Maybe you have a friend who can seamlessly mobilize a group to plan a vacation, or a neighbor who beat out a number of other candidates to become PTA president. What makes one person able to create a consensus while another, equally intelligent, is just one more opinion? It’s leadership, the ability to win over and motivate a group of people with your voice and presence. And it’s as important in life as it is in business.
Research has shown that what makes someone an effective leader is a combination of gravitas, communication skills and appearance. “Projecting gravitas is about poise, grace under fire, the ability to be unwavering,” says Sylvia Ann Hewlett, CEO of the Center for Talent Innovation, “to be super decisive and show teeth without alienating people.” With the right guidance, almost anyone can develop the necessary skills. But, disturbingly, women often are not getting enough help along the way.
The reason for that is twofold, says Hewlett. First, women simply aren’t perceived as leaders, so no one bothers to train them. In the business world, for example, women still occupy fewer than 15 percent of executive-officer positions. “People think leaders should look like Mitt Romney,” says Hewlett. “Ninety-six percent of leaders are still white males. There’s a lot of subliminal bias.”
Also, men often hesitate to give women feedback when they fall short. “With a guy you can say, ‘You messed up,’ ” says Hewlett. “That goes on all the time—very buddy-buddy.” But men don’t tend to speak that frankly to women, she says, describing a CEO who explained why he didn’t promote the most able woman at his large company. “He said, ‘You know, Laura is fantastic and has the best record, but she makes too many lists. She comes in to brief me every Friday with this long checklist, as if she isn’t able to command her priorities well enough to extemporize. I can’t put her in front of the board or showcase her as a leader.’ ” Hewlett asked the CEO if he had communicated any of this to the woman, whom Hewlett knew to be extremely talented. “He said, ‘No, of course not. She would be so embarrassed; I didn’t want to deal with that.’ Translation: In a politically correct environment, he was afraid of getting sued.”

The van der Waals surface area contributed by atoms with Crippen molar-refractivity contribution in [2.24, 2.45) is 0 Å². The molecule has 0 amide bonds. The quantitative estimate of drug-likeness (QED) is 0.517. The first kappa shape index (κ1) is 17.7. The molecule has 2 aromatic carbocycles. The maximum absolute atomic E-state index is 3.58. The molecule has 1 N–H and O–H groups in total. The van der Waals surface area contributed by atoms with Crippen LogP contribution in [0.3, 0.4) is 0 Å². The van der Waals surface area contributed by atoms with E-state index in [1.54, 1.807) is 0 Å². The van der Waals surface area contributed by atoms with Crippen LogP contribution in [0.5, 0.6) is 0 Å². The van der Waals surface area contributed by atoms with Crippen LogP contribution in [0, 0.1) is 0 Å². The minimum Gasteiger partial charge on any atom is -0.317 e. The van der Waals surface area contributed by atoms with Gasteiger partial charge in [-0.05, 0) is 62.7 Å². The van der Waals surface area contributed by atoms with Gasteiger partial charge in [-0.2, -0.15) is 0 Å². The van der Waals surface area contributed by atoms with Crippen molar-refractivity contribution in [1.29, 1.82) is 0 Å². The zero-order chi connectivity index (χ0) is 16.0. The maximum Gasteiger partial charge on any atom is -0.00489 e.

Laura’s checklists stand for something important: She lacked the executive presence that would get her to the next level. “A lot of life involves selling ideas, selling a vision,” says Hewlett. “The core of that is to be able to be credible and compelling in three minutes.” There is no single best way to project leadership. But there are skills you can improve on. Regardless of your forum, here’s the feedback you need:
MENTALLY OWN THE ROOM
“Shifting to an ‘owner’s mind-set’ is key to commanding a room,” says Amy Jen Su, a cofounder of the executive coaching firm Isis Associates. “Women can get stuck on things like everyone at the table being more senior than they are.”
Trade up your self-image: “Swap the way you see yourself from doer or worker bee to thought leader, pioneer, ambassador,” says Jen Su, who tells the story of a client who was up for vice president at a big firm. The woman’s boss was worried that even though she had the whole tool kit—the right suit, the right skills—something about her presence still seemed small. “When we dug into it, we realized she saw herself as someone more junior. Her mind hadn’t caught up with her position,” Jen Su says. “We had her tell us her autobiography so she could hear for herself how much value she brought to the company.”
Be aware of how you view yourself: Doing so can influence how others see you. Think of yourself as a leader, and others will, too. Another trick: Before you make a presentation, change the focus from your worries to your passion for the issue. As you walk into the room, remind yourself of what excites you about your subject.